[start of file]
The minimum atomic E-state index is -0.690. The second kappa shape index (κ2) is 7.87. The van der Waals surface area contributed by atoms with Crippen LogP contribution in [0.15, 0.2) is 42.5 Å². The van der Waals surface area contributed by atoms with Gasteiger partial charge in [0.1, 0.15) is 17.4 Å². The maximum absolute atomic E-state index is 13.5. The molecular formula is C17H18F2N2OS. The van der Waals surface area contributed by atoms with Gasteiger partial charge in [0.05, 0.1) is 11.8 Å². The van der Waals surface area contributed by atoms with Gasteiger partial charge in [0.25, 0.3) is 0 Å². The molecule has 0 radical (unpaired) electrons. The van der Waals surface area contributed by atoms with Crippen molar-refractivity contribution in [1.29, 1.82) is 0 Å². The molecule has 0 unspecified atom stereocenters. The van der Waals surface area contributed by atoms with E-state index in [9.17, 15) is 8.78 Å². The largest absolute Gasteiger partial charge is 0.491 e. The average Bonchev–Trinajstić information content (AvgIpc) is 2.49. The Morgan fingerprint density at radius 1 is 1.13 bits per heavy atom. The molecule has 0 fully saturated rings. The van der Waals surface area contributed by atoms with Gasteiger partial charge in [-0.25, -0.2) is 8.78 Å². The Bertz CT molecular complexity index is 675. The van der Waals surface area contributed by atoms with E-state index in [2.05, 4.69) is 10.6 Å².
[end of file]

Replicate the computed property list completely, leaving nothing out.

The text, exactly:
The minimum atomic E-state index is -0.690. The second kappa shape index (κ2) is 7.87. The van der Waals surface area contributed by atoms with Crippen LogP contribution in [0.15, 0.2) is 42.5 Å². The van der Waals surface area contributed by atoms with Gasteiger partial charge in [0.1, 0.15) is 17.4 Å². The maximum absolute atomic E-state index is 13.5. The molecular formula is C17H18F2N2OS. The van der Waals surface area contributed by atoms with Gasteiger partial charge in [0.05, 0.1) is 11.8 Å². The van der Waals surface area contributed by atoms with Gasteiger partial charge in [0.25, 0.3) is 0 Å². The molecule has 0 radical (unpaired) electrons. The van der Waals surface area contributed by atoms with Crippen molar-refractivity contribution in [1.29, 1.82) is 0 Å². The molecule has 0 unspecified atom stereocenters. The van der Waals surface area contributed by atoms with E-state index in [9.17, 15) is 8.78 Å². The largest absolute Gasteiger partial charge is 0.491 e. The average Bonchev–Trinajstić information content (AvgIpc) is 2.49. The Morgan fingerprint density at radius 1 is 1.13 bits per heavy atom. The molecule has 0 fully saturated rings. The van der Waals surface area contributed by atoms with Gasteiger partial charge in [-0.25, -0.2) is 8.78 Å². The Bertz CT molecular complexity index is 675. The van der Waals surface area contributed by atoms with E-state index in [2.05, 4.69) is 10.6 Å².